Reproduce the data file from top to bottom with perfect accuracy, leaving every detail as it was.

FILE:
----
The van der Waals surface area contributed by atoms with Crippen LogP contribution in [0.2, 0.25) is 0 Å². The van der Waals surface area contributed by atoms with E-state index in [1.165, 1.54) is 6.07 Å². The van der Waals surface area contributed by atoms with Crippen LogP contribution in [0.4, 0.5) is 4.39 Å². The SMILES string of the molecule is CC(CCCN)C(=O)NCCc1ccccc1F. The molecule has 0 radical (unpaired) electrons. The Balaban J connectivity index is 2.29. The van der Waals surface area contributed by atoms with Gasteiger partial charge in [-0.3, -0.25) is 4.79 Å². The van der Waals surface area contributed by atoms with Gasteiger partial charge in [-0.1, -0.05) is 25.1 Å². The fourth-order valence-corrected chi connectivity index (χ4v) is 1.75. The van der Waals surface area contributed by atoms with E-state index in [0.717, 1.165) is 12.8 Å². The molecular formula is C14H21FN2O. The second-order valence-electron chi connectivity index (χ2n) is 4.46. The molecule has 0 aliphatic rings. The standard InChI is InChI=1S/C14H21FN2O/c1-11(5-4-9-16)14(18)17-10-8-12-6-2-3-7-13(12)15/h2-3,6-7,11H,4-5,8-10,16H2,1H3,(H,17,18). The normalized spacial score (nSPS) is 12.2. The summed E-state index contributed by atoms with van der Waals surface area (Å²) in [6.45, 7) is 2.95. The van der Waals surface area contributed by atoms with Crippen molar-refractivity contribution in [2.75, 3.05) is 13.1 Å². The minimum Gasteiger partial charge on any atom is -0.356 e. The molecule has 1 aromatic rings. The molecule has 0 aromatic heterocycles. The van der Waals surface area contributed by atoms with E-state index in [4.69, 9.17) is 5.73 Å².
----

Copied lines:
The van der Waals surface area contributed by atoms with Crippen LogP contribution in [0.2, 0.25) is 0 Å². The van der Waals surface area contributed by atoms with E-state index in [1.165, 1.54) is 6.07 Å². The van der Waals surface area contributed by atoms with Crippen LogP contribution in [0.4, 0.5) is 4.39 Å². The SMILES string of the molecule is CC(CCCN)C(=O)NCCc1ccccc1F. The molecule has 0 radical (unpaired) electrons. The Balaban J connectivity index is 2.29. The van der Waals surface area contributed by atoms with Gasteiger partial charge in [-0.3, -0.25) is 4.79 Å². The van der Waals surface area contributed by atoms with Gasteiger partial charge in [-0.1, -0.05) is 25.1 Å². The fourth-order valence-corrected chi connectivity index (χ4v) is 1.75. The van der Waals surface area contributed by atoms with E-state index in [0.717, 1.165) is 12.8 Å². The molecular formula is C14H21FN2O. The second-order valence-electron chi connectivity index (χ2n) is 4.46. The molecule has 0 aliphatic rings. The standard InChI is InChI=1S/C14H21FN2O/c1-11(5-4-9-16)14(18)17-10-8-12-6-2-3-7-13(12)15/h2-3,6-7,11H,4-5,8-10,16H2,1H3,(H,17,18). The normalized spacial score (nSPS) is 12.2. The summed E-state index contributed by atoms with van der Waals surface area (Å²) in [6.45, 7) is 2.95. The van der Waals surface area contributed by atoms with Crippen molar-refractivity contribution in [2.75, 3.05) is 13.1 Å². The minimum Gasteiger partial charge on any atom is -0.356 e. The molecule has 1 aromatic rings. The molecule has 0 aromatic heterocycles. The van der Waals surface area contributed by atoms with E-state index in [4.69, 9.17) is 5.73 Å².